Example Encoder Abstraction Class
A simple Web.config change configures our project to use this class instead of the default encoder for the system.
ASP.NET 4.0 AntiXSS setup
Finally, if you are using an older version of .NET prior to 4.0, you will have to manually call these methods in your code. I still recommend using a wrapping class like above if you end up doing that. If something changes and you need to change the encoding methods, you can do it in one place instead of doing a find and replace across the application.
ASP.NET 4's New <%: ... %> Syntax
As of MVC2 and ASP.NET 4, there is a new ASPX syntax that encodes output automatically. This means that instead of having to write something like this:
Old Syntax Example
You can simply write this:
New Syntax Example
This will automatically pass the content of SomeVariable through the default encoder for the project. If using the above methodologies for setting up the AntiXSSLibrary as the default encoder, this will automatically make those two code blocks equivalent. This handy shortcut should give everyone another reason to want to move to ASP.NET 4.
The Razor ViewEngine in MVC3 does this automatically for output by default.
The Input vs Output Encoding Debate
There has been a very long debate going on in the community about whether user submitted data should be encoded on input before being stored, or on output. I think the above new syntax sort of shows that Microsoft has sort of given it's blessing to the latter over the former, but just for posterity's sake, I want to discuss why I feel this is the right choice.
When a user enters data, they expect it always be the same when they look at it later. If a program automatically changed what you typed to be helpful, it would get quite annoying very quickly (think of how Word automatically changes quotes and other symbols for you as you type. If you're a developer, you will eventually have to deal with someone wanting to copy and paste from Word, and you will run into this behavior). As such, I feel that user data should be stored as entered unless there is a really good reason for doing otherwise.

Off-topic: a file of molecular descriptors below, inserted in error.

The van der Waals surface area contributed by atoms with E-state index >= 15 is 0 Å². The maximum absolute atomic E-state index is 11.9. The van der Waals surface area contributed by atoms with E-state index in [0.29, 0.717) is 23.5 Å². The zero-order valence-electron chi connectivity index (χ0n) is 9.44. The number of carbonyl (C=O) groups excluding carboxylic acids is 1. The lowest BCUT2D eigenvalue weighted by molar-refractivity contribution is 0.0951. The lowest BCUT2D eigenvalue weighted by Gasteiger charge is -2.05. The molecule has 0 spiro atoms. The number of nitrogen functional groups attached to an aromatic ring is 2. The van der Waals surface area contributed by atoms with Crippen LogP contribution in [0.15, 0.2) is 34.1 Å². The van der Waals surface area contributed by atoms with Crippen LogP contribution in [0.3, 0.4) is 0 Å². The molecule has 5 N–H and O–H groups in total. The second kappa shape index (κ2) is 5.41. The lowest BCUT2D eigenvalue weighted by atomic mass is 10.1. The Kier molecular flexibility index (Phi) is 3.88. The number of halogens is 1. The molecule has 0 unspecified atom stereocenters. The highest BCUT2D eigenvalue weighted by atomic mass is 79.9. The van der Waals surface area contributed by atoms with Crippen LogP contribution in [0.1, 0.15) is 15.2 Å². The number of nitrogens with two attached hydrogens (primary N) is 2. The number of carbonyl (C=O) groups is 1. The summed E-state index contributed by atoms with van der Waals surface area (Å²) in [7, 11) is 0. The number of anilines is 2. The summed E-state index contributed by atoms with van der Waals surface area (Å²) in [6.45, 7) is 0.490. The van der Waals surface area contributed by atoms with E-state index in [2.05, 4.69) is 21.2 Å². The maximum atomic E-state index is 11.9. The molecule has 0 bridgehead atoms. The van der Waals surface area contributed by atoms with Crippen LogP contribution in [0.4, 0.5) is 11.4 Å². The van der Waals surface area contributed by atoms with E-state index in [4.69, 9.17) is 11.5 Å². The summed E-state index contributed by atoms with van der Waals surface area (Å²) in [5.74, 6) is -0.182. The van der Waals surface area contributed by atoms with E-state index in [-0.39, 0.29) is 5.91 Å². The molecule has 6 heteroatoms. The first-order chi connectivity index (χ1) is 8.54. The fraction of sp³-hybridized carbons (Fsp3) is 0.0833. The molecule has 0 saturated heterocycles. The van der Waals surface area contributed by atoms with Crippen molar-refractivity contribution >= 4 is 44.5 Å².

The other reason I feel this is the right choice, is the question of what encoding is the right one to store data in? If you are writing a web app, the typical answer is HTML Encoded, but what if that web app also has to send out e-mails with user data in them? Now you have to unencode the data for usage there. Encoding is an output issue.
The counter argument is that you take a small performance hit when you encode on every output vs. on input where you only take that hit once. This is a very real concern to take into consideration if you have a very large system with thousands of concurrent users and you need to squeeze every ounce of performance out of your system... There are two issues here that I see though. First, you probably aren't writing the next Facebook or YouTube where this will be a concern, and if you are, you probably have other issues that will hit you harder first. And second, throwing extra hardware at the problem may in fact be cheaper at that point anyway. Still, it is a point to take into consideration.
When you want your users to be able to submit HTML content, things get trickier. The AntiXSSLibrary supplies a method called GetSafeHtmlFragment, which you can use to only escape the "dangerous" content of a given string, but if you are automatically encoding all output, it means you have to be a little careful, and fallback to manually calling the right encoding method for these outputs. ASP.NET 4 also introduced the IHtmlString interface (and HtmlString concrete class) for this purpose, as any string of this type will not be automatically encoded.
Safe HTML Encoding on Output ASPX
The Razor view engine for MVC3 has a similar but distinct syntax for this.
Safe HTML Encoding on Output Razor
The rule here is always encode any data that originated from an untrusted source. Usually, we mean user data here, but you can take this to its logical conclusion: any data that is not generated in system should be encoded, including any data that originates from a semi-trusted data store like a file system or database, as an attacker can just as easily poison those via another vector. As such, I'd say that in any ASP.NET application it is in your best interest to make sure you are encoding all output by default. ASP.NET 4 gives us an awesome, automatic way of doing this, and if you are lucky enough to be there, you should absolutely be using it.